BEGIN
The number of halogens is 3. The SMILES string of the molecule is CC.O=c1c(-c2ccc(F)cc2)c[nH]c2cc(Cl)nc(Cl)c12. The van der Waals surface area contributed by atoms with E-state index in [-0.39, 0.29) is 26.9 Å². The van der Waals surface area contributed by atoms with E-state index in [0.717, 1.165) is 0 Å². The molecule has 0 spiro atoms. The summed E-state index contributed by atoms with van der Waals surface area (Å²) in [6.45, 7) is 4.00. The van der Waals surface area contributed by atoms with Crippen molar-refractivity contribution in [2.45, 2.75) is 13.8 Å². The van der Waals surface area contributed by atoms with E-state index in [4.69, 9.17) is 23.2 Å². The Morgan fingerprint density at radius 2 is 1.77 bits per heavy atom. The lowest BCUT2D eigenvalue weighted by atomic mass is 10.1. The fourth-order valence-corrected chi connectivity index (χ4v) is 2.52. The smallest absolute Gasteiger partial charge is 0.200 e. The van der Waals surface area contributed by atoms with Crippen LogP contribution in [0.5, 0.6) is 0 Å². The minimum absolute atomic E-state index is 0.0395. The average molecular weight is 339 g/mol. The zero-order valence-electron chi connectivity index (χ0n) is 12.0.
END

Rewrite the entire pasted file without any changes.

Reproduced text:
The number of halogens is 3. The SMILES string of the molecule is CC.O=c1c(-c2ccc(F)cc2)c[nH]c2cc(Cl)nc(Cl)c12. The van der Waals surface area contributed by atoms with E-state index in [-0.39, 0.29) is 26.9 Å². The van der Waals surface area contributed by atoms with E-state index in [0.717, 1.165) is 0 Å². The molecule has 0 spiro atoms. The summed E-state index contributed by atoms with van der Waals surface area (Å²) in [6.45, 7) is 4.00. The van der Waals surface area contributed by atoms with Crippen molar-refractivity contribution in [2.45, 2.75) is 13.8 Å². The van der Waals surface area contributed by atoms with E-state index in [4.69, 9.17) is 23.2 Å². The Morgan fingerprint density at radius 2 is 1.77 bits per heavy atom. The lowest BCUT2D eigenvalue weighted by atomic mass is 10.1. The fourth-order valence-corrected chi connectivity index (χ4v) is 2.52. The smallest absolute Gasteiger partial charge is 0.200 e. The van der Waals surface area contributed by atoms with Crippen LogP contribution in [0.5, 0.6) is 0 Å². The minimum absolute atomic E-state index is 0.0395. The average molecular weight is 339 g/mol. The zero-order valence-electron chi connectivity index (χ0n) is 12.0.